Stiles, Lindley J., 1913-2008
- Existence: 1913 - 2008
Lindley Joseph Stiles was born near Tatum, New Mexico on July 1, 1913, the son of David William Stiles and Flora (McClain) Stiles. He graduated from Farmingham (New Mexico) High School in 1931 and attended the Fort Lewis Branch of Colorado State College from 1931 to 1933. Stiles received his bachelor's degree in English Literature in 1935, his master of arts degree in English in 1939, and his doctorate in Education in 1945 all from the University of Colorado. During the summer of 1940, he studied at Stanford University.
Stiles' long career as an educator began in 1935. For the next ten years he held a succession of teaching and administrative posts at six junior and senior high schools in Colorado. In 1945 Stiles accepted his first college level teaching appointment as Associate Professor of Education at the College of William and Mary. In 1946 he took a position as Associate Professor of Education and Director of Student Teaching at the University of Illinois. In 1947 he became Associate Professor of Secondary Education and Director of Graduate Studies at the Ohio State University. Stiles was appointed Dean of the University of Virginia's School of Education in 1949, a position he held until 1955 when he accepted the deanship of the University of Wisconsin School of Education. Stiles served as Dean at Wisconsin until 1966 when he resigned to accept an appointment as Professor of Education for Interdisciplinary Studies, Sociology, and Political Science at Northwestern University. He remained at Northwestern until his retirement in 1979.
During his tenure at Northwestern, Stiles taught both undergraduate and graduate courses in public education and educational administration, participated in the planning of the School of Education's Tutorial-Clinical teacher training program, and directed graduate theses and dissertations. He was a fellow at Northwestern's Center for the Teaching Professions and also served on a number of school and university committees including, most notably, the Educational Planning Committee, the Honorary Degrees Committee, the University Library Committee, and the International Relations Committee.
Stiles' professional interests centered on teacher training and he served as a consultant on the development and administration of teacher training programs for various local, state, federal, and international educational agencies. He also served as an educational consultant to colleeges and universities throughout the United States and as an education specialist on government and foundation-sponsored research, teacher training, and curriculum development projects. Stiles strongly believed in the value of applied educational research. He advocated federal sponsorship of such research and, from 1966 to 1976, regularly reported on research developments and trends in The Journal of Educational Research. Stiles developed an interest in public relations work based upon his conviction that the use of specially trained public relations personnel by school administrators could help local school districts gain public support. He also was very interested in the role of public instruction as a means of increasing scientific literacy.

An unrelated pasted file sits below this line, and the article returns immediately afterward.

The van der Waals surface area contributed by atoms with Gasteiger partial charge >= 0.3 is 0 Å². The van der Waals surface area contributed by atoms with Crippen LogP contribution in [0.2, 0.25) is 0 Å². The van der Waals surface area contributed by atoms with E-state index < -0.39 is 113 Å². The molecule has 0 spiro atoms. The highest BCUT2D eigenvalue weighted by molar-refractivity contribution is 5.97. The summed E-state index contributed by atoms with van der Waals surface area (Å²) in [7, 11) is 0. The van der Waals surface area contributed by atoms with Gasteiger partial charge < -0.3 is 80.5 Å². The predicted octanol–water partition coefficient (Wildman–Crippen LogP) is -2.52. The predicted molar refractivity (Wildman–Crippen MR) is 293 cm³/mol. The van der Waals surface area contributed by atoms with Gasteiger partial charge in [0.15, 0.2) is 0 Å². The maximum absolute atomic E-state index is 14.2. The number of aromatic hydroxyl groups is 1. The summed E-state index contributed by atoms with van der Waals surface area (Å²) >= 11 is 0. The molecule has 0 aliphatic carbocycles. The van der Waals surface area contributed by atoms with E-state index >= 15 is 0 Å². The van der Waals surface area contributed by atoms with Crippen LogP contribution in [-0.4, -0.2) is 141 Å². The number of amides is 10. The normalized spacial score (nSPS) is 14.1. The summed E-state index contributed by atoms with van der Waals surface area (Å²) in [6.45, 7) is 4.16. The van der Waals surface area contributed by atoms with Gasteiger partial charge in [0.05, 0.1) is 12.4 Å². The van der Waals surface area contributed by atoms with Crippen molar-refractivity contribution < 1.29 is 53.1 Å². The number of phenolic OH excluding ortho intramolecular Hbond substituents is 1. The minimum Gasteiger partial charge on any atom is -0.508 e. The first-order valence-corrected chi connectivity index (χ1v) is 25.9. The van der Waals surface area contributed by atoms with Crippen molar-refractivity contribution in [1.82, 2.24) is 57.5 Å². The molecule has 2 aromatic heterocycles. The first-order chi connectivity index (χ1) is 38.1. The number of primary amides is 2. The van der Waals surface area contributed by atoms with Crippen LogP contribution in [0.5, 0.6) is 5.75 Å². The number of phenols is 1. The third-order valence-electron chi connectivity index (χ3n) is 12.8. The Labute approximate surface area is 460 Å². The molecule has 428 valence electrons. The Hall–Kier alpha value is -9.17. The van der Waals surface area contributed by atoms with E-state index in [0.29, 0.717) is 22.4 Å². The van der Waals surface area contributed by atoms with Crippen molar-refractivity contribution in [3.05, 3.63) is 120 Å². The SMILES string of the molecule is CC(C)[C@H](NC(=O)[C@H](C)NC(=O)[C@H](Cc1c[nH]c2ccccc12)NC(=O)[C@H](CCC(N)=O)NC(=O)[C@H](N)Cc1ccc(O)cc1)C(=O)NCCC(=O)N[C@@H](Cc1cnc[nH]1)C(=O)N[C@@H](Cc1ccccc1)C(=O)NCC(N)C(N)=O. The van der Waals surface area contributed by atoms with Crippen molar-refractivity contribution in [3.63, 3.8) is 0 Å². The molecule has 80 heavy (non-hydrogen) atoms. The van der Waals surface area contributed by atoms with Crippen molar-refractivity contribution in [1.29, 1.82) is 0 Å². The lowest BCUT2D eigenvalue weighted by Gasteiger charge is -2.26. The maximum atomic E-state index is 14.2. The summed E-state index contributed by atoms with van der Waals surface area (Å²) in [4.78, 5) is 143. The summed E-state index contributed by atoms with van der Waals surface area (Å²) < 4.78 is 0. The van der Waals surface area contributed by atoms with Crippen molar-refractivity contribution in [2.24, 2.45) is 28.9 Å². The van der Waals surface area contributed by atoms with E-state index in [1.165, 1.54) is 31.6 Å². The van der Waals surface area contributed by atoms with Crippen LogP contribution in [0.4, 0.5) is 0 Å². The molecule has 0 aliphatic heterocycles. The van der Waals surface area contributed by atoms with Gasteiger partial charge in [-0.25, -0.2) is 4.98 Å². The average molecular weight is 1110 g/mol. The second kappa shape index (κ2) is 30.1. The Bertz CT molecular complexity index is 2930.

A prolific writer, Stiles authored or co-authored scores of books, chapters of books, and other scholarly monographs as well as hundreds of articles. His writings and numerous speeches primarily concerned the professional and research interests noted above. Among his most significant contributions to the professional literature are Democratic Teaching in Secondary Schools (1950), Teacher Education in the United States (1960), Secondary Education in the United States (1962), The Scholar Teacher (1966), "The Present State of Neglect" (1967), Teacher Certification and Preparation in Massachusetts (1968), Introduction to College: Education (1969), Teaching and Technology (1972), Theories for Teaching (1974), Teaching in a Multicultural Society: Perspectives and Professional Strategies (1977), and Morality Examined: Guidelines for Teachers (1977). Stiles also served as a consulting editor for educational works and curricular materials published by Dodd, Mead & Company and Ginn and Company. In addition to his scholarly works, Stiles published two volumes of original poetry, Moods and Moments (1955) and Ideas and Images (1964).
Stiles was active in numerous professional organizations and held memberships in several honorary societies.
Stiles married Marguerite Croonenberghs on July 27, 1935. They had two daughters, Judith Marguerite and Patricia Ann. For additional biographical information see Stiles' memoir, Cowboy in the Classroom (1979) and the folders of biographical materials in the Stiles Papers.
Found in 1 Collection or Record:
Educator Lindley J. Stiles (1913-2008) taught at Northwestern from 1966 until his retirement in 1979. The Lindley J. Stiles Papers fill 47 boxes and span the period 1953-1998. They are arranged in nine series including: biographical and personal materials, general correspondence, reference and research files, speeches, articles and poems, publications, course files, student files, and recommendations.